Meanwhile at school, I was learning valuable lessons about working with people!
“Spoke Wheeler”, my first history teacher, loved drawings to accompany the text of any classwork, or homework. I enjoyed doing drawings but was not so enthusiastic about text so I naturally kept text to a minimum, but included lots of drawings. I consistently received high marks for my history projects.
Then we had a change of history teacher and I found out, due to suddenly really disappointing marks, that “the new one” had no time for drawings but just wanted lots and lots of text!
A Latin class in later years provided a brief conflict with authority. I was never able to accept the point of learning a language that was no longer spoken and, not surprisingly, labored heavily with Latin. “Nobby Dexter”, my Latin teacher, decided, during one pupil’s slow and clearly painful translation of Caesar’s Gallic Wars from Latin into English, to invite someone else to take over the translation. His words were “Any fool can translate this can’t they ………….(as he looked around the classroom for a victim)……………………. Chappell (being me)?” My immediate response was “Any fool may well be able to translate this but Chappell can’t!” I was verbally reprimanded and told to pay more attention then perhaps I would start to understand it.
Thursday afternoons were dedicated to sports which in the Summer was Cricket, and in the Autumn and Winter would be Rugby.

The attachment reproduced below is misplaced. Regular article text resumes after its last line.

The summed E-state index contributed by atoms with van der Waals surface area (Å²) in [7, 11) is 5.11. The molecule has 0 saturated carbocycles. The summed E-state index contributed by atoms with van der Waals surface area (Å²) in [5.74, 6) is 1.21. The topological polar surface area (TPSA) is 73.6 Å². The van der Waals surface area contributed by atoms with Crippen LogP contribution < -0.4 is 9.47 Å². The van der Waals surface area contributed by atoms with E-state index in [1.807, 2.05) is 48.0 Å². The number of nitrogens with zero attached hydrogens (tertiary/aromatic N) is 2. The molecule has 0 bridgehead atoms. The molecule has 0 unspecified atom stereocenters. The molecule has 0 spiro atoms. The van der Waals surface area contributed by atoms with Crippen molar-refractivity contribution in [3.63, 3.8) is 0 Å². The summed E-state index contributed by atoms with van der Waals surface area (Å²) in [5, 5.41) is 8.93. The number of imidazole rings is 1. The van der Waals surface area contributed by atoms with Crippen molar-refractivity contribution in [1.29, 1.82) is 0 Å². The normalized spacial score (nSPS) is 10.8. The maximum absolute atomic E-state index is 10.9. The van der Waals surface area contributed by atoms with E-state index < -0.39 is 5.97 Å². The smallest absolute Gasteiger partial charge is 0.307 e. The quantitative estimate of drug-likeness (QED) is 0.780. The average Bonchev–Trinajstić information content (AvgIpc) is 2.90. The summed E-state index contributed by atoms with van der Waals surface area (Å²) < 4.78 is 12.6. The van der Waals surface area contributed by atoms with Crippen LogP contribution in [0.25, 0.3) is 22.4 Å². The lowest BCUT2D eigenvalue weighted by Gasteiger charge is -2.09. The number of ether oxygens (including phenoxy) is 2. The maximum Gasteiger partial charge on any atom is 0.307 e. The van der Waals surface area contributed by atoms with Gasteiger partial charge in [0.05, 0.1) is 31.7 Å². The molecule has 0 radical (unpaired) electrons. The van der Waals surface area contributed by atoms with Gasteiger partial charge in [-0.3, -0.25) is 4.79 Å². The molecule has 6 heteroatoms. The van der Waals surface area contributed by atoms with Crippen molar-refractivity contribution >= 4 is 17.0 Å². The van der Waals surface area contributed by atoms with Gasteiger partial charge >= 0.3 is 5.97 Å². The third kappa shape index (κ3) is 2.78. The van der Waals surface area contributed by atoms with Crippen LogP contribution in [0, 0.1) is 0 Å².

Cricket I detested because the cricket ball was extremely hard and therefore very unforgiving if fumbled instead of having a clean catch. The fact that it could come at you at quite remarkable speeds did not help my opinion and, in fact, I used to try and position myself in the field where I thought the ball would least likely go! I clearly remember an incident with one boy who had the ball coming directly at him and low. He bent to catch it, but missed, and it hit him in his groin area. A teacher had to take him to hospital.
Rugby I detested slightly less in that one could only tackle the player who is carrying the ball. My goal therefore was to never actually carry the ball. The plan was good but, on many occasions, our positions were selected for us and apparently due to some perception of Chappell speed, I would be placed out in a wing position. I guess from a team perspective it was a good plan because if the ball ever made it along the line to me, and as I had nobody to pass it on to, I would have very little choice but to run as hard as I could!
There was an incident where one boy was tackled right near the rugby posts and as he went down, he rolled into one of the posts and stayed there clearly in pain. A teacher took him to the hospital where it was determined that he had a broken collar bone!
There should have been a sign somewhere – “Schools are hazardous to your health”!
(to be continued)